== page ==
If your thoughts get that complicated, you should go ahead and stage a Crisis of Faith. Don’t try to do it haphazardly, don’t try it in an ad-hoc spare moment. Don’t rush to get it done with quickly, so that you can say “I have doubted as I was obliged to do.” That wouldn’t work for a theist and it won’t work for you either. Rest up the previous day, so you’re in good mental condition. Allocate some uninterrupted hours. Find somewhere quiet to sit down. Clear your mind of all standard arguments, try to see from scratch. And make a desperate effort to put forth a true doubt that would destroy a false, and only a false, deeply held belief.
Elements of the Crisis of Faith technique have been scattered over many posts:
- Avoiding Your Belief’s Real Weak Points—One of the first temptations in a crisis of faith is to doubt the strongest points of your belief, so that you can rehearse your good answers. You need to seek out the most painful spots, not the arguments that are most reassuring to consider.
- The Meditation on Curiosity—Roger Zelazny once distinguished between “wanting to be an author” versus “wanting to write”, and there is likewise a distinction between wanting to have investigated and wanting to investigate. It is not enough to say “It is my duty to criticize my own beliefs”; you must be curious, and only uncertainty can create curiosity. Keeping in mind Conservation of Expected Evidence may help you Update Yourself Incrementally: For every single point that you consider, and each element of new argument and new evidence, you should not expect your beliefs to shift more (on average) in one direction than another—thus you can be truly curious each time about how it will go.
- Cached Thoughts and Pirsig’s Original Seeing, to prevent standard thoughts from rushing in and completing the pattern.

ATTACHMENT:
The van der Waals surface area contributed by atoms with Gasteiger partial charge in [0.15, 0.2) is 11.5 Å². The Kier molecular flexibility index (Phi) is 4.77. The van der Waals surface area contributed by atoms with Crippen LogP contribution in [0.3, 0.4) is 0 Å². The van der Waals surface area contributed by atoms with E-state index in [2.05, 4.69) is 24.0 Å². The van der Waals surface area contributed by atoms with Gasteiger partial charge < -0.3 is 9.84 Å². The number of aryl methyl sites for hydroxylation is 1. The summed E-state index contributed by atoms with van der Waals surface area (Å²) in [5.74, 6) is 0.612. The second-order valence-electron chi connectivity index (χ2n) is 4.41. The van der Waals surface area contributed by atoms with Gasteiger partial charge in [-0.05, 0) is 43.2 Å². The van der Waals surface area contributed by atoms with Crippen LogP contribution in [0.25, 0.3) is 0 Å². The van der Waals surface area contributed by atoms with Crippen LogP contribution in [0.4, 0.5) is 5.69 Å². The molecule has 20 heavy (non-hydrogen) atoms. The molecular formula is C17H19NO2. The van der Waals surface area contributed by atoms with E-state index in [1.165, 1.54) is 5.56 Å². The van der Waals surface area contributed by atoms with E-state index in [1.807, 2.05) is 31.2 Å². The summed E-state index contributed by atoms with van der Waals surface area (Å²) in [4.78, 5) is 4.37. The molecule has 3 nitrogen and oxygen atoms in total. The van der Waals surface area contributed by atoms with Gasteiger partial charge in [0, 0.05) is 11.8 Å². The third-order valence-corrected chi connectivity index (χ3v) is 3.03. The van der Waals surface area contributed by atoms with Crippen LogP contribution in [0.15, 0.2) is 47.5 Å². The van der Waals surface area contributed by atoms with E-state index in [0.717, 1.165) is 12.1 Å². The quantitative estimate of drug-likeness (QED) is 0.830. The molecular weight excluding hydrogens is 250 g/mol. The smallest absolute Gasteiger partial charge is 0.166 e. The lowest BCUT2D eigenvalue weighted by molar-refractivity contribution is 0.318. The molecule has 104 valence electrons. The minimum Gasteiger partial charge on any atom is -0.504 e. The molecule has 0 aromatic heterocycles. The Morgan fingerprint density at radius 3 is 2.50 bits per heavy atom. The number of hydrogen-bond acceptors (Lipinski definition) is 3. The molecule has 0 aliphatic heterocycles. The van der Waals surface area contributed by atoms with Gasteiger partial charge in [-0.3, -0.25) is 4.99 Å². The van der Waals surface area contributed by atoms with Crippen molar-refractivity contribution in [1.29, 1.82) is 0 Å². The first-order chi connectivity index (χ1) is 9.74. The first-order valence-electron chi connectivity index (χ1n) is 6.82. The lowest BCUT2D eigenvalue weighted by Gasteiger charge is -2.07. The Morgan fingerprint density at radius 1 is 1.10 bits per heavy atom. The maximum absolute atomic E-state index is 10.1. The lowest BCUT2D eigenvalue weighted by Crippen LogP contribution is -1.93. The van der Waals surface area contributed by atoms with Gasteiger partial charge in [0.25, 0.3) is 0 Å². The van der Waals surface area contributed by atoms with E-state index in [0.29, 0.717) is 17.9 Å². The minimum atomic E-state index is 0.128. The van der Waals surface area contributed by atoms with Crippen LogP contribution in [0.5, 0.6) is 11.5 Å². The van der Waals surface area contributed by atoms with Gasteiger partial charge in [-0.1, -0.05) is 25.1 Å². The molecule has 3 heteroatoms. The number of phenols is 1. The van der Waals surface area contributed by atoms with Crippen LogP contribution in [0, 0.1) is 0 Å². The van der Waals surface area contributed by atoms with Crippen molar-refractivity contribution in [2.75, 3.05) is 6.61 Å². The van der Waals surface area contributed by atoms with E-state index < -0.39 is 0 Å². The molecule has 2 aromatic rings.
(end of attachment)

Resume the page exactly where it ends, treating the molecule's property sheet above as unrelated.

- The Litany of Gendlin and the Litany of Tarski: People can stand what is true, for they are already enduring it. If a belief is true you will be better off believing it, and if it is false you will be better off rejecting it. You would advise a religious person to try to visualize fully and deeply the world in which there is no God, and to, without excuses, come to the full understanding that if there is no God then they will be better off believing there is no God. If one cannot come to accept this on a deep emotional level, they will not be able to have a crisis of faith. So you should put in a sincere effort to visualize the alternative to your belief, the way that the best and highest skeptic would want you to visualize it. Think of the effort a religionist would have to put forth to imagine, without corrupting it for their own comfort, an atheist’s view of the universe.
- Make an Extraordinary Effort, for the concept of isshokenmei, the desperate convulsive effort to be rational that it would take to surpass the level of Robert Aumann and all the great scientists throughout history who never let go of their religions.
- The Genetic Heuristic: You should be extremely suspicious if you have many ideas suggested by a source that you now know to be untrustworthy, but by golly, it seems that all the ideas still ended up being right. (E.g., the one concedes that the Bible was written by human hands, but still clings to the idea that it contains indispensable ethical wisdom.)